Section: Scientific Foundations
Because there is no absolute proof of security, it is essential to study cryptanalysis, which is roughly speaking the science of code-breaking. As a result, key-sizes are usually selected based on the state-of-the-art in cryptanalysis. The previous section emphasized that public-key cryptography required hard computational problems: if there is no hard problem, there cannot be any public-key cryptography either. If any of the computational problems mentioned above turns out to be easy to solve, then the corresponding cryptosystems can be broken, as the public key would actually disclose the private key. This means that one obvious way to cryptanalyze is to solve the underlying algorithmic problems, such as integer factorization, discrete logarithm, lattice reduction, Gröbner bases, etc. Here, we mean a study of the computational problem in its full generality. The project-team has a strong expertise (both in design and analysis) on the best algorithms for lattice reduction, which are also very useful to attack classical schemes based on factorization or discrete logarithm.
Alternatively, one may try to exploit the special properties of the cryptographic instances of the computational problem. Even if the underlying general problem is NP-hard, its cryptographic instances may be much easier, because the cryptographic functionalities typically require a specific mathematical structure. In particular, this means that there might be an attack which can only be used to break the scheme, but not to solve the underlying problem in general. This happened many times in knapsack cryptography and multivariate cryptography. Interestingly, generic tools to solve the general problem perform sometimes even much better on cryptographic instances (this happened for Gröbner bases and lattice reduction).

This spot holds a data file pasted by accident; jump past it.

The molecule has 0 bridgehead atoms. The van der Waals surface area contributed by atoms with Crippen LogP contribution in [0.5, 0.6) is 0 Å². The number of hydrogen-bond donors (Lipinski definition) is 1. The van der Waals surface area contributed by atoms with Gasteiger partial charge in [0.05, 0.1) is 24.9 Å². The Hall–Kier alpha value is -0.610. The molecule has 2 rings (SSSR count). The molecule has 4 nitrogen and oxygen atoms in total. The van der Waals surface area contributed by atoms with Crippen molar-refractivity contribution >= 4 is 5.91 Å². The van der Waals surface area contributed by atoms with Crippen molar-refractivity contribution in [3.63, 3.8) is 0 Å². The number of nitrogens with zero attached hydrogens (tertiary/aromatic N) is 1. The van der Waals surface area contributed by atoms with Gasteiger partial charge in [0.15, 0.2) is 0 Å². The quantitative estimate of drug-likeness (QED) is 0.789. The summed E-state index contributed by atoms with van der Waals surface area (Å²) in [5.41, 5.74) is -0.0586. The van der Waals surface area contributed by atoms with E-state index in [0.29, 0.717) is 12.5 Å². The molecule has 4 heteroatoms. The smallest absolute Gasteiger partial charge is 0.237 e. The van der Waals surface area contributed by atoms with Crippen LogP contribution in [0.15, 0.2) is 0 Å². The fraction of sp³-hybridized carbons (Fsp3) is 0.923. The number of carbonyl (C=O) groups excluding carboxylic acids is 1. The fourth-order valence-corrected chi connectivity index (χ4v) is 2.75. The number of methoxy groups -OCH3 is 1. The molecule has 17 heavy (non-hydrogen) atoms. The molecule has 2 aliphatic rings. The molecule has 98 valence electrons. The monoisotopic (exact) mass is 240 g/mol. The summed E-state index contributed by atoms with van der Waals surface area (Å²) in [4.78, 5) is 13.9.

However, if the underlying computational problem turns out to be really hard both in general and for instances of cryptographic interest, this will not necessarily imply that the cryptosystem is secure. First of all, it is not even clear what is meant exactly by the term secure or insecure . Should an encryption scheme which leaks the first bit of the plaintext be considered secure? Is the secret key really necessary to decrypt ciphertexts or to sign messages? If a cryptosystem is theoretically secure, could there be potential security flaws for its implementation? For instance, if some of the temporary variables (such as pseudo-random numbers) used during the cryptographic operations are partially leaked, could it have an impact on the security of the cryptosystem? This means that there is much more into cryptanalysis than just trying to solve the main algorithmic problems. In particular, cryptanalysts are interested in defining and studying realistic environments for attacks (adaptive chosen-ciphertext attacks, side-channel attacks, etc. ), as well as goals of attacks (key recovery, partial information, existential forgery, distinguishability, etc. ). As such, there are obvious connections with provable security. It is perhaps worth noting that cryptanalysis also proved to be a good incentive for the introduction of new techniques in cryptology. Indeed, several mathematical objects now considered invaluable in cryptographic design were first introduced in cryptology as cryptanalytic tools, including lattices and pairings. The project-team has a strong expertise in cryptanalysis: many schemes have been broken, and new techniques have been developed.